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Friday, 14 April, 2000, 13:36 GMT 14:36 UK
English samurai remembered
samurai
Samurai were highly regarded warriors
By the BBC's William Horsley

The life of the only real-life English samurai in Japan has been remembered at a special event in London.

Sea captain Will Adams, was shipwrecked in Japan exactly 400 years ago this month.

It was the first contact between Japan and the British Isles and the Shogun, or military ruler, was impressed by Adams' skills in shipbuilding, navigation and gunnery.

He employed him as an adviser, with the status of a samurai and an estate of farms and fishing villages south of present-day Tokyo.

Unique role

Later King James I sent a letter entrusted to Adams, which persuaded the Shogun to let the East India company open a trading post in Japan.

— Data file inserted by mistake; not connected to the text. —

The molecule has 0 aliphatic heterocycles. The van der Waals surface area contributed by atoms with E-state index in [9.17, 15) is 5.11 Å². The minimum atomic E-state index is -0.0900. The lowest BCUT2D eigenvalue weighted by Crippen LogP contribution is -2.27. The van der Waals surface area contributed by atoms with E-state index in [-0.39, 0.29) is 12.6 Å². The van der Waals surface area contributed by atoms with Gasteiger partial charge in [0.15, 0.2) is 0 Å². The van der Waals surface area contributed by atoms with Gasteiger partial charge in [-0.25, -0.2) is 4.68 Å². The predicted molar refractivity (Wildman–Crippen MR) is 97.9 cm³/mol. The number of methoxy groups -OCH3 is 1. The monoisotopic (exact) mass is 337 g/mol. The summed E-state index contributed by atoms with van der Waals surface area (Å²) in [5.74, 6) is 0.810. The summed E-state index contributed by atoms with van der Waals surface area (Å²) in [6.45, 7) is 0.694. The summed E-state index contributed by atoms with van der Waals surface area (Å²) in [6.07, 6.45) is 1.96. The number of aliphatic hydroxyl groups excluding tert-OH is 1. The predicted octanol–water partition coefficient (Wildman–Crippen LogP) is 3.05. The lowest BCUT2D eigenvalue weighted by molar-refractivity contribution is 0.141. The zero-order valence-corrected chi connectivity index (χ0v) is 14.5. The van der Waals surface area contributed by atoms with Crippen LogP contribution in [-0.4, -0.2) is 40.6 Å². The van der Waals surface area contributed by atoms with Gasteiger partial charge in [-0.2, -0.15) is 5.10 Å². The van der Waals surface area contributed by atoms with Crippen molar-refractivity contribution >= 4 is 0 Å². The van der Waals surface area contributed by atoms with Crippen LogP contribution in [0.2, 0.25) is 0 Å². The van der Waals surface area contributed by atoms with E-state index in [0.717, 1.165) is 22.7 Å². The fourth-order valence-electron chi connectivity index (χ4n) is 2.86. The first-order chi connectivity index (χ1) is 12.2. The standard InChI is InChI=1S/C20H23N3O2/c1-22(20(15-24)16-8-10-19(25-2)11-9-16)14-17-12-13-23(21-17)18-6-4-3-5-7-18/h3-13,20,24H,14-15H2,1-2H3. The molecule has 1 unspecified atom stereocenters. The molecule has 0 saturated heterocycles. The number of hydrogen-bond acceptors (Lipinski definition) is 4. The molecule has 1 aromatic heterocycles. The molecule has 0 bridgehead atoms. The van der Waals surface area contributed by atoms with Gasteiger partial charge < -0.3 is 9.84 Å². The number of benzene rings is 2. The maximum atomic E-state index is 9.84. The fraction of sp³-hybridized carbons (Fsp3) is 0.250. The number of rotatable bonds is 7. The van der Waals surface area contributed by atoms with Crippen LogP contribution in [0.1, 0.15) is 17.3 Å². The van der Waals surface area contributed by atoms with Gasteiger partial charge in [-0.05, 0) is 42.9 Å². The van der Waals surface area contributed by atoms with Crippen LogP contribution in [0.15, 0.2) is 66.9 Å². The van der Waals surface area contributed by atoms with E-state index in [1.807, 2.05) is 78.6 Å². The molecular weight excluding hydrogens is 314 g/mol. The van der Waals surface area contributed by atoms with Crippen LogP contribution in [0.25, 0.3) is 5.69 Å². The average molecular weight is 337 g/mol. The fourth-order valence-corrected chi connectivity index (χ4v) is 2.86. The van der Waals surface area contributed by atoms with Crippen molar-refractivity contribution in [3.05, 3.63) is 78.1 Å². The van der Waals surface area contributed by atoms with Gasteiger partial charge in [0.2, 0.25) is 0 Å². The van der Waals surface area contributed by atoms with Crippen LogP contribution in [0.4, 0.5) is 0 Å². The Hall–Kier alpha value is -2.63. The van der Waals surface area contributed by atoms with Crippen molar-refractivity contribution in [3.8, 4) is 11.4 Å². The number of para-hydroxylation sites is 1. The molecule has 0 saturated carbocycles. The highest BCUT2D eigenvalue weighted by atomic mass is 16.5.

His life and unique role at the start of Anglo-Japanese relations were honoured at a special Japan Society gathering at the Old Royal Naval College in Greenwich.

Among the guests was a delegation from Ito, near where Adams settled and married a Japanese woman who bore him two children.

Mr Adams died in Japan without returning to England and his home town, Gillingham in Kent.

There he left behind his other family, a wife and daughter whom he never forgot - even in the Far East - when he had found fame, and a place in history.

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